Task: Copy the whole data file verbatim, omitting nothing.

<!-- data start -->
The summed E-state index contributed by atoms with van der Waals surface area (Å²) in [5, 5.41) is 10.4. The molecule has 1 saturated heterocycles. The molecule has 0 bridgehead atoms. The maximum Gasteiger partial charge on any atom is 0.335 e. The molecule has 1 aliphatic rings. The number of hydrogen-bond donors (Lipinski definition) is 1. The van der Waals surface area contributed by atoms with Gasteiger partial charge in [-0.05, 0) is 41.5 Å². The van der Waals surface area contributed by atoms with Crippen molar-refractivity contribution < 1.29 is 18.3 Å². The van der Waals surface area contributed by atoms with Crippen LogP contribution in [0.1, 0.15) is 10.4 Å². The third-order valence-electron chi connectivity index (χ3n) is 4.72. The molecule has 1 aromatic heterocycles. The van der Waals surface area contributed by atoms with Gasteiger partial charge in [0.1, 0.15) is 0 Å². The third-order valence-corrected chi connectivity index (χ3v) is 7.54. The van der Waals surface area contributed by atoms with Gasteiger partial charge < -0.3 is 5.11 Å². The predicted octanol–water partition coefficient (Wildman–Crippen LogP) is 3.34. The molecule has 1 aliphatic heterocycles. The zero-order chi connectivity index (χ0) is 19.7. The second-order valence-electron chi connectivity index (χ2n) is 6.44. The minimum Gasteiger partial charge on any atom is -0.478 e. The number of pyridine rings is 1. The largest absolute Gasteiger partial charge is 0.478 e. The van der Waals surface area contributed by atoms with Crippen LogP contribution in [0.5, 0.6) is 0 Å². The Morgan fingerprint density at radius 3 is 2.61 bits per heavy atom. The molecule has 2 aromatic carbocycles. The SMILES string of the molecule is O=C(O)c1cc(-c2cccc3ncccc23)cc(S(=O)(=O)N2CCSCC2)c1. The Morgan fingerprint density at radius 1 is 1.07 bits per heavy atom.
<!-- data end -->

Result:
The summed E-state index contributed by atoms with van der Waals surface area (Å²) in [5, 5.41) is 10.4. The molecule has 1 saturated heterocycles. The molecule has 0 bridgehead atoms. The maximum Gasteiger partial charge on any atom is 0.335 e. The molecule has 1 aliphatic rings. The number of hydrogen-bond donors (Lipinski definition) is 1. The van der Waals surface area contributed by atoms with Gasteiger partial charge in [-0.05, 0) is 41.5 Å². The van der Waals surface area contributed by atoms with Crippen molar-refractivity contribution < 1.29 is 18.3 Å². The van der Waals surface area contributed by atoms with Crippen LogP contribution in [0.1, 0.15) is 10.4 Å². The third-order valence-electron chi connectivity index (χ3n) is 4.72. The molecule has 1 aromatic heterocycles. The van der Waals surface area contributed by atoms with Gasteiger partial charge in [0.1, 0.15) is 0 Å². The third-order valence-corrected chi connectivity index (χ3v) is 7.54. The van der Waals surface area contributed by atoms with Gasteiger partial charge < -0.3 is 5.11 Å². The predicted octanol–water partition coefficient (Wildman–Crippen LogP) is 3.34. The molecule has 1 aliphatic heterocycles. The zero-order chi connectivity index (χ0) is 19.7. The second-order valence-electron chi connectivity index (χ2n) is 6.44. The minimum Gasteiger partial charge on any atom is -0.478 e. The number of pyridine rings is 1. The largest absolute Gasteiger partial charge is 0.478 e. The van der Waals surface area contributed by atoms with Crippen LogP contribution in [0.5, 0.6) is 0 Å². The Morgan fingerprint density at radius 3 is 2.61 bits per heavy atom. The molecule has 2 aromatic carbocycles. The SMILES string of the molecule is O=C(O)c1cc(-c2cccc3ncccc23)cc(S(=O)(=O)N2CCSCC2)c1. The Morgan fingerprint density at radius 1 is 1.07 bits per heavy atom.